“It’s an issue especially when you’re dealing with poverty in the city in a county that’s on the low end of median income,” he said.
He also emphasized that the ordinance deems mixes of the listed breeds and “any dog that has the appearance or physical characteristics of being predominantly one of breeds of dogs listed above; or any combination thereof” potentially vicious as well.
“When you include every dog that’s mixed that reaches down to a lot of people,” he said.
A three-member panel will be appointed to consider appeals of whether individual dogs should be subject to the ordinance.
The new ordinance also requires owners of potentially vicious dogs to register them with the Lumberton Police Department for a fee of $25, along with photographs. City code already requires all dog owners to register their pets with the city tax collector.
City code also requires all dogs to bear permanent identification such as a microchip. According to PetFinder.com, it costs about $45 for a veterinarian to inject the device, which can be scanned at most animal shelter if a pet is found. The procedure is a one-time cost; microchips are designed to last about 25 years.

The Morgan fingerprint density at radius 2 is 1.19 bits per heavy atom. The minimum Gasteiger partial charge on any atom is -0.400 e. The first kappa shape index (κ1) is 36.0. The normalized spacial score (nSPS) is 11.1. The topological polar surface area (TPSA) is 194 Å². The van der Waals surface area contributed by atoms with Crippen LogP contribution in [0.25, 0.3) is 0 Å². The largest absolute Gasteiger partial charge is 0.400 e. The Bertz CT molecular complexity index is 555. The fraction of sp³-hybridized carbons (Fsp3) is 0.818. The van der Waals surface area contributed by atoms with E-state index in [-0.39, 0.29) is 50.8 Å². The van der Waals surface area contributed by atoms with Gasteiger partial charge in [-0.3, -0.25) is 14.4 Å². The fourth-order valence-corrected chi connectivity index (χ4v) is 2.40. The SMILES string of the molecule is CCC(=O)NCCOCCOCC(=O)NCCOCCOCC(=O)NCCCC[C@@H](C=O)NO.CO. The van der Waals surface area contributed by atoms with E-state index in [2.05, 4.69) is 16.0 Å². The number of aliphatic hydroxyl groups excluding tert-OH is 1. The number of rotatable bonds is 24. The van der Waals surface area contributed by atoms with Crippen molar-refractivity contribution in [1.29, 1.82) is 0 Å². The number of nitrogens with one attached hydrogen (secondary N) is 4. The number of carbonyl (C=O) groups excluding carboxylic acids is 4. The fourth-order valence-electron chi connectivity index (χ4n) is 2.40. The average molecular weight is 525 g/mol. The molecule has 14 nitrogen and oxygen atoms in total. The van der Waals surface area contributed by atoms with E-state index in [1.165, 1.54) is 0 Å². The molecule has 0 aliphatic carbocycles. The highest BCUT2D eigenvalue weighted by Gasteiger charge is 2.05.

Under the new ordinance, potentially vicious dogs must be spayed or neutered at the “appropriate age.” These procedures normally cost $150 and up depending on the dog’s weight, gender, where the procedure is done, and whether costs for medication or blood work are included, but discount programs are offered in Robeson County. Twice a year, local veterinary clinics offer the SNIP program, during which the procedures cost $85 to $100. Additionally, eligible low income pet owners can have their animals spayed or neutered for free anytime through the county animal shelter or for a discounted price through the Robeson County Humane Society.
Under state, county and city policies, all dogs must be vaccinated against rabies. The county also offers a discounted rabies clinic twice a year, during which the vaccine costs $8.
Perhaps the largest expense in the ordinance is a requirement that potentially vicious dogs, when not inside a house or on a leash, must be kept in a secure pen. Under the ordinance the pen “shall consist of four secure sides with a height of at least 6 feet, or if shorter it must have an enclosed top.”
To keep dogs from digging under and out of the pen, the ordinance says the pen must have a cement bottom, have a bottom that is attached to the sides of the pen, or all sides of the pen must be embedded at least 2 feet below the ground.
Chain-link pens for large dogs typically cost about $170 and up at major retailers. Using prices at local Lowes Home Improvement stores, enough concrete for an 8 by 8 foot slab would cost about $200 without labor.
The ordinance is not expected to take effect for two or three months as city officials notify residents and hire an additional Animal Control officer. Cantey plans to hold an “information forum” in July.
“I just want everyone to be knowledgeable. I want the city to be knowledgeable about what we’re into and the residents,” he said. “The residents need to know exactly what’s in the ordinance.”
Sarah Willets can be reached at 910-816-1974 or on Twitter @Sarah_Willets.